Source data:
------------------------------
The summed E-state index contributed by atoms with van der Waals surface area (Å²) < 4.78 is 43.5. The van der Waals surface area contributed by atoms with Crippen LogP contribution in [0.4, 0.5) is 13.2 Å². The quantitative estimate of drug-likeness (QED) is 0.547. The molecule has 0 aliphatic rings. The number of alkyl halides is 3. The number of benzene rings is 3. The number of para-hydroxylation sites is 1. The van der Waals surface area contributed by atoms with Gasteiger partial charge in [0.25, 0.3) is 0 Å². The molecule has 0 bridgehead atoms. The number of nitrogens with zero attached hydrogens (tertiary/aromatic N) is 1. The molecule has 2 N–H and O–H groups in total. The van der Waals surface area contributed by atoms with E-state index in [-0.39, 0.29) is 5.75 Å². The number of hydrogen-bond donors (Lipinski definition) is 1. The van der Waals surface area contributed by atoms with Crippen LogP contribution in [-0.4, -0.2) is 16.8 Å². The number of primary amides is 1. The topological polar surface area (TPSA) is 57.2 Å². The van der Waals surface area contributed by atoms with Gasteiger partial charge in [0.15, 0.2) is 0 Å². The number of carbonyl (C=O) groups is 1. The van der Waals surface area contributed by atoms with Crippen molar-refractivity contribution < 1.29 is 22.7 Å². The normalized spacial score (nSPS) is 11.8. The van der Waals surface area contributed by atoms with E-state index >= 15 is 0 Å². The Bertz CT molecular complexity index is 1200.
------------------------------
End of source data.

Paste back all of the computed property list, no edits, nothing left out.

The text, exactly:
The summed E-state index contributed by atoms with van der Waals surface area (Å²) < 4.78 is 43.5. The van der Waals surface area contributed by atoms with Crippen LogP contribution in [0.4, 0.5) is 13.2 Å². The quantitative estimate of drug-likeness (QED) is 0.547. The molecule has 0 aliphatic rings. The number of alkyl halides is 3. The number of benzene rings is 3. The number of para-hydroxylation sites is 1. The van der Waals surface area contributed by atoms with Gasteiger partial charge in [0.25, 0.3) is 0 Å². The molecule has 0 bridgehead atoms. The number of nitrogens with zero attached hydrogens (tertiary/aromatic N) is 1. The molecule has 2 N–H and O–H groups in total. The van der Waals surface area contributed by atoms with E-state index in [-0.39, 0.29) is 5.75 Å². The number of hydrogen-bond donors (Lipinski definition) is 1. The van der Waals surface area contributed by atoms with Crippen LogP contribution in [-0.4, -0.2) is 16.8 Å². The number of primary amides is 1. The topological polar surface area (TPSA) is 57.2 Å². The van der Waals surface area contributed by atoms with Gasteiger partial charge in [0.15, 0.2) is 0 Å². The number of carbonyl (C=O) groups is 1. The van der Waals surface area contributed by atoms with Crippen molar-refractivity contribution < 1.29 is 22.7 Å². The normalized spacial score (nSPS) is 11.8. The van der Waals surface area contributed by atoms with E-state index >= 15 is 0 Å². The Bertz CT molecular complexity index is 1200.